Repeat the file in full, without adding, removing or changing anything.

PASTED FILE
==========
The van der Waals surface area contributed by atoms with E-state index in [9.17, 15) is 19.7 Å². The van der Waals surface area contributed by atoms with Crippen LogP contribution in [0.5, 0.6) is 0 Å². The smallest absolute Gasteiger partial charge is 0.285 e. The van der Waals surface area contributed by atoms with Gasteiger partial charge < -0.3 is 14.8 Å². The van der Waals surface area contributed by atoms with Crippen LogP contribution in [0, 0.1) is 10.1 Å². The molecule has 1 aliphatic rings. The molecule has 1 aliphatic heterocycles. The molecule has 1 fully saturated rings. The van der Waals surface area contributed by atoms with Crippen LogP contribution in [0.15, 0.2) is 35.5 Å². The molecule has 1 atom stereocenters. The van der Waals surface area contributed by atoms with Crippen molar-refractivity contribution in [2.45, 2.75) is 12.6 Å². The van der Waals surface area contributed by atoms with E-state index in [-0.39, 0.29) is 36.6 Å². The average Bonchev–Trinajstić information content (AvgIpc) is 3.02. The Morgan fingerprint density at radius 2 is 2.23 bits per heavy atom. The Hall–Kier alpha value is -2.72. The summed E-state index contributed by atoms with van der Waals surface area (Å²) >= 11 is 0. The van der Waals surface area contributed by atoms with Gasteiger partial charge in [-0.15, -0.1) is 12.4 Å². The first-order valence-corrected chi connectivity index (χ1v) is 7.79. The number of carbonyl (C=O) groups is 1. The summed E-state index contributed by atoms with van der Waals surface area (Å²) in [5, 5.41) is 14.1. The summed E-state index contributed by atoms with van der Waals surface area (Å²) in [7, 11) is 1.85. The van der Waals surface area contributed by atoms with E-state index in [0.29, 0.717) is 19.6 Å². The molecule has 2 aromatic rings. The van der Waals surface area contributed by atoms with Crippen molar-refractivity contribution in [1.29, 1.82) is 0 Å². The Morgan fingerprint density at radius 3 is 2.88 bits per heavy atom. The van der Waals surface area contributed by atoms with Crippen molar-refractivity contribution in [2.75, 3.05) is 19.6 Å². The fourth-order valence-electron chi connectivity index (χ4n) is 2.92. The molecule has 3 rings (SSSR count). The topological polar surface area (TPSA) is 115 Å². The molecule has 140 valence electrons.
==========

The van der Waals surface area contributed by atoms with E-state index in [9.17, 15) is 19.7 Å². The van der Waals surface area contributed by atoms with Crippen LogP contribution in [0.5, 0.6) is 0 Å². The smallest absolute Gasteiger partial charge is 0.285 e. The van der Waals surface area contributed by atoms with Gasteiger partial charge < -0.3 is 14.8 Å². The van der Waals surface area contributed by atoms with Crippen LogP contribution in [0, 0.1) is 10.1 Å². The molecule has 1 aliphatic rings. The molecule has 1 aliphatic heterocycles. The molecule has 1 fully saturated rings. The van der Waals surface area contributed by atoms with Crippen LogP contribution in [0.15, 0.2) is 35.5 Å². The molecule has 1 atom stereocenters. The van der Waals surface area contributed by atoms with Crippen molar-refractivity contribution in [2.45, 2.75) is 12.6 Å². The van der Waals surface area contributed by atoms with E-state index in [-0.39, 0.29) is 36.6 Å². The average Bonchev–Trinajstić information content (AvgIpc) is 3.02. The Morgan fingerprint density at radius 2 is 2.23 bits per heavy atom. The Hall–Kier alpha value is -2.72. The summed E-state index contributed by atoms with van der Waals surface area (Å²) >= 11 is 0. The van der Waals surface area contributed by atoms with Gasteiger partial charge in [-0.15, -0.1) is 12.4 Å². The first-order valence-corrected chi connectivity index (χ1v) is 7.79. The number of carbonyl (C=O) groups is 1. The summed E-state index contributed by atoms with van der Waals surface area (Å²) in [5, 5.41) is 14.1. The summed E-state index contributed by atoms with van der Waals surface area (Å²) in [7, 11) is 1.85. The van der Waals surface area contributed by atoms with E-state index in [0.29, 0.717) is 19.6 Å². The molecule has 2 aromatic rings. The van der Waals surface area contributed by atoms with Crippen molar-refractivity contribution in [1.29, 1.82) is 0 Å². The Morgan fingerprint density at radius 3 is 2.88 bits per heavy atom. The van der Waals surface area contributed by atoms with Crippen molar-refractivity contribution in [2.75, 3.05) is 19.6 Å². The fourth-order valence-electron chi connectivity index (χ4n) is 2.92. The molecule has 3 rings (SSSR count). The topological polar surface area (TPSA) is 115 Å². The molecule has 140 valence electrons.